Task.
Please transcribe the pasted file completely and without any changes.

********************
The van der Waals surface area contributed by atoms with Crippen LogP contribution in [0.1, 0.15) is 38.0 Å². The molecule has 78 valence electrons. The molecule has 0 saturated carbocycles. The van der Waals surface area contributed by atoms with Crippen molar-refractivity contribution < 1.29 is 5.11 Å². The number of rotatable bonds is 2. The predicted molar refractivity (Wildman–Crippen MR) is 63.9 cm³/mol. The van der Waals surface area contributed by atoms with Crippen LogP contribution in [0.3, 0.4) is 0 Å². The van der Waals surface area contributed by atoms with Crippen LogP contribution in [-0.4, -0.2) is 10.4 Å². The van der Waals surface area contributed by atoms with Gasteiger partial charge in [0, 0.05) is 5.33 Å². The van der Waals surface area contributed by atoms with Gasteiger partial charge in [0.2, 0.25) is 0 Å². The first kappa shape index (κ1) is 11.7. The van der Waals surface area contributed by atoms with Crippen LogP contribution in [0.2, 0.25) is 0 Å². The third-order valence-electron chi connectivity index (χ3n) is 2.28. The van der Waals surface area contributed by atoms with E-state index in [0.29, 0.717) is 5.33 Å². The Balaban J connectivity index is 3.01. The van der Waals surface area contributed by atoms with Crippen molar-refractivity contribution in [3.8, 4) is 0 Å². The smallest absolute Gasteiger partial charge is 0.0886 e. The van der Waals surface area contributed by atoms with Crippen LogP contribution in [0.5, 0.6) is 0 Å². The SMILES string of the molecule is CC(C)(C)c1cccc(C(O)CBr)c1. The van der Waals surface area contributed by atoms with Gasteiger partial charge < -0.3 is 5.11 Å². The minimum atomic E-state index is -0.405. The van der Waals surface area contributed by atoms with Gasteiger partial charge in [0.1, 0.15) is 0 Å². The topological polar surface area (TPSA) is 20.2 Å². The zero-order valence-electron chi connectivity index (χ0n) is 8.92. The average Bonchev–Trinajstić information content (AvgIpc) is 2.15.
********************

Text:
The van der Waals surface area contributed by atoms with Crippen LogP contribution in [0.1, 0.15) is 38.0 Å². The molecule has 78 valence electrons. The molecule has 0 saturated carbocycles. The van der Waals surface area contributed by atoms with Crippen molar-refractivity contribution < 1.29 is 5.11 Å². The number of rotatable bonds is 2. The predicted molar refractivity (Wildman–Crippen MR) is 63.9 cm³/mol. The van der Waals surface area contributed by atoms with Crippen LogP contribution in [0.3, 0.4) is 0 Å². The van der Waals surface area contributed by atoms with Crippen LogP contribution in [-0.4, -0.2) is 10.4 Å². The van der Waals surface area contributed by atoms with Gasteiger partial charge in [0, 0.05) is 5.33 Å². The van der Waals surface area contributed by atoms with Gasteiger partial charge in [0.2, 0.25) is 0 Å². The first kappa shape index (κ1) is 11.7. The van der Waals surface area contributed by atoms with Crippen LogP contribution in [0.2, 0.25) is 0 Å². The third-order valence-electron chi connectivity index (χ3n) is 2.28. The van der Waals surface area contributed by atoms with E-state index in [0.29, 0.717) is 5.33 Å². The Balaban J connectivity index is 3.01. The van der Waals surface area contributed by atoms with Crippen molar-refractivity contribution in [3.8, 4) is 0 Å². The smallest absolute Gasteiger partial charge is 0.0886 e. The van der Waals surface area contributed by atoms with Crippen LogP contribution in [0.5, 0.6) is 0 Å². The SMILES string of the molecule is CC(C)(C)c1cccc(C(O)CBr)c1. The van der Waals surface area contributed by atoms with Gasteiger partial charge < -0.3 is 5.11 Å². The minimum atomic E-state index is -0.405. The van der Waals surface area contributed by atoms with Gasteiger partial charge in [0.1, 0.15) is 0 Å². The topological polar surface area (TPSA) is 20.2 Å². The zero-order valence-electron chi connectivity index (χ0n) is 8.92. The average Bonchev–Trinajstić information content (AvgIpc) is 2.15.